As I run for re-election to the Duluth school Board, the two questions I am asked most consistently are: Why are you running again? And, What do you consider the most important issues facing the district?
I am running for another term because I want to continue my active involvement in Duluth public schools. I have two children now in high school, and I have been involved in their schools since they were in kindergarten. Many people throughout the community have encouraged me to run, and I have received endorsements from labor, AFSCME, the Duluth Federation of Teachers, OutFront MN, and the DFL. I also have an academic interest in education, having received a Ph.D. in the field, and I taught at the university level.
I want to see Duluth prosper and see opportunities for everyone in our community improve. For this to happen, there has to be a strong public-school system. Public schools are as much a part of the basic infrastructure of a community as good roads and effective police and fire departments. People and businesses are more likely to come to our city and remain here if these are present.
Furthermore, it is increasingly apparent that factors such as homelessness, poverty, broken families, and hunger have a major impact on success in school. These are factors schools can try to compensate for, but ultimate progress and solutions require the assistance and cooperation of other governmental agencies and the community at large. Schools alone cannot alleviate achievement and opportunity gaps.
This means the school board has to work with other leaders in the community: municipal, county, and state officials; local nonprofit and community groups; business owners; and others. I have developed many relationships in these areas over the past four years, and they are very important as we move forward to organize solutions and programs.
We have many things to be proud of in ISD 709: excellent teachers and staff, our career and technical program, outstanding facilities, a community-school program that is a model for the state, an online education program that is growing, and a program to “grow our own” teachers, to name but a few.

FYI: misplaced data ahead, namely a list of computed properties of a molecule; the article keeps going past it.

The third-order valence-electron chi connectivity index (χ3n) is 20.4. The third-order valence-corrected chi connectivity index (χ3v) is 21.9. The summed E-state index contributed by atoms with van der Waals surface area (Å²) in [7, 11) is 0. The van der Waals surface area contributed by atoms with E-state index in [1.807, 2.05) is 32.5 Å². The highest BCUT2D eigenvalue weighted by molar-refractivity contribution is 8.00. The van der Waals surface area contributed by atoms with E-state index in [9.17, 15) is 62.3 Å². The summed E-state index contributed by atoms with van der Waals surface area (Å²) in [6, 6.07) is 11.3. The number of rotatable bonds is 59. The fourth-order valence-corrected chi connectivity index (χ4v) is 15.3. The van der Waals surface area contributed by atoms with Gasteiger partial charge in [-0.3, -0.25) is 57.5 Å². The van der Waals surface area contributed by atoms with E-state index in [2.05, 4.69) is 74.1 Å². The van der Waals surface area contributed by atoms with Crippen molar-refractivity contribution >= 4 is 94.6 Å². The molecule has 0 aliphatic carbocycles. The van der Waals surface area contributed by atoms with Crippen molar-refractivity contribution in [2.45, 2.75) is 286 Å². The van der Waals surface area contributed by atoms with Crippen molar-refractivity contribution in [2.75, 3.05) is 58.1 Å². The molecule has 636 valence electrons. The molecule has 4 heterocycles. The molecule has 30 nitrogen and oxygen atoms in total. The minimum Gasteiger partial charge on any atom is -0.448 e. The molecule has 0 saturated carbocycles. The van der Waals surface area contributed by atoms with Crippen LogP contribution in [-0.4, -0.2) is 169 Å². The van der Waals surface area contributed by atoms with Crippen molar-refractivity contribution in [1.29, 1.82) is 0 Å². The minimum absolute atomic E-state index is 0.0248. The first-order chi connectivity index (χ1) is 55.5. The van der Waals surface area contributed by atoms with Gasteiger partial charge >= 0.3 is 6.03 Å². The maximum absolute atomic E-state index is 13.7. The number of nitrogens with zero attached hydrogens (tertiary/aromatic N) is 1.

We also have challenges and opportunities for improvement that should not be minimized. Equitable opportunity for all students throughout the district needs to be a constant focus. The district needs to give teachers and students appropriate class sizes and ensure equitable access to courses and opportunities in our secondary schools.
We are in the process of conducting an attendance boundary study. We’ve started a search for a new superintendent. And we face increasing technology needs, as do many districts in the state. The dispositions of Historic Old Central High School and the “new” Central High School property are important not only to the school district but to the city as a whole. Consequently, collaboration and the active involvement of other governmental and community stakeholders will yield the most optimal outcome for everyone.
I am well aware of the limited influence an individual board member has. Goals and desired outcomes can only be reached when a majority agrees. A board that works as a cohesive group and keeps its focus on improving success and opportunities for students and staff is most effective.
David Kirby represents District 2 on the Duluth School Board. The seat is up for election on Nov. 5. He wrote this at the request of the News Tribune Opinion page.